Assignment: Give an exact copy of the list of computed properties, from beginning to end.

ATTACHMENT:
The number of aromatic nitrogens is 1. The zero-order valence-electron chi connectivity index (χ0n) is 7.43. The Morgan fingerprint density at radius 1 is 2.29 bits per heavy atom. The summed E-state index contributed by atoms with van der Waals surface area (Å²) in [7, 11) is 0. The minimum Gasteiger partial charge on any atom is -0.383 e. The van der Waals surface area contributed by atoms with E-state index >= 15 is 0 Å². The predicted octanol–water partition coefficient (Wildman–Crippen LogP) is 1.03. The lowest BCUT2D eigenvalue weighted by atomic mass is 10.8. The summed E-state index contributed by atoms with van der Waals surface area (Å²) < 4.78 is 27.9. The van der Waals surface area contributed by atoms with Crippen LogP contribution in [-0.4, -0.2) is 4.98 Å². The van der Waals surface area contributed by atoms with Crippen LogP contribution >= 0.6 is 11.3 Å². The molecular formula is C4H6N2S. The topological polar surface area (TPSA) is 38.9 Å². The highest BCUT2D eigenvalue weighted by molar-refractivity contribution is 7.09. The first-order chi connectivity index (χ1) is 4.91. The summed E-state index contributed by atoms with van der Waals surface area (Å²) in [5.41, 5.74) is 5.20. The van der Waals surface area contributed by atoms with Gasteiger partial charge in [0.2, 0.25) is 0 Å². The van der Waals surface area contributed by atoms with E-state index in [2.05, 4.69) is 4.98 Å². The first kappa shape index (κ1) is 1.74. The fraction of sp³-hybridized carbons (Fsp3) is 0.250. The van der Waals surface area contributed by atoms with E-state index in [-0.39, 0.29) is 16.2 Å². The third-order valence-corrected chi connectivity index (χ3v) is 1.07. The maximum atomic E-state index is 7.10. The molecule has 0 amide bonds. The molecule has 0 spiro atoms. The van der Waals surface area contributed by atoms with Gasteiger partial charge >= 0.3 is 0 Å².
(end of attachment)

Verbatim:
The number of aromatic nitrogens is 1. The zero-order valence-electron chi connectivity index (χ0n) is 7.43. The Morgan fingerprint density at radius 1 is 2.29 bits per heavy atom. The summed E-state index contributed by atoms with van der Waals surface area (Å²) in [7, 11) is 0. The minimum Gasteiger partial charge on any atom is -0.383 e. The van der Waals surface area contributed by atoms with E-state index >= 15 is 0 Å². The predicted octanol–water partition coefficient (Wildman–Crippen LogP) is 1.03. The lowest BCUT2D eigenvalue weighted by atomic mass is 10.8. The summed E-state index contributed by atoms with van der Waals surface area (Å²) < 4.78 is 27.9. The van der Waals surface area contributed by atoms with Crippen LogP contribution in [-0.4, -0.2) is 4.98 Å². The van der Waals surface area contributed by atoms with Crippen LogP contribution >= 0.6 is 11.3 Å². The molecular formula is C4H6N2S. The topological polar surface area (TPSA) is 38.9 Å². The highest BCUT2D eigenvalue weighted by molar-refractivity contribution is 7.09. The first-order chi connectivity index (χ1) is 4.91. The summed E-state index contributed by atoms with van der Waals surface area (Å²) in [5.41, 5.74) is 5.20. The van der Waals surface area contributed by atoms with Gasteiger partial charge in [0.2, 0.25) is 0 Å². The van der Waals surface area contributed by atoms with E-state index in [2.05, 4.69) is 4.98 Å². The first kappa shape index (κ1) is 1.74. The fraction of sp³-hybridized carbons (Fsp3) is 0.250. The van der Waals surface area contributed by atoms with E-state index in [-0.39, 0.29) is 16.2 Å². The third-order valence-corrected chi connectivity index (χ3v) is 1.07. The maximum atomic E-state index is 7.10. The molecule has 0 amide bonds. The molecule has 0 spiro atoms. The van der Waals surface area contributed by atoms with Gasteiger partial charge >= 0.3 is 0 Å².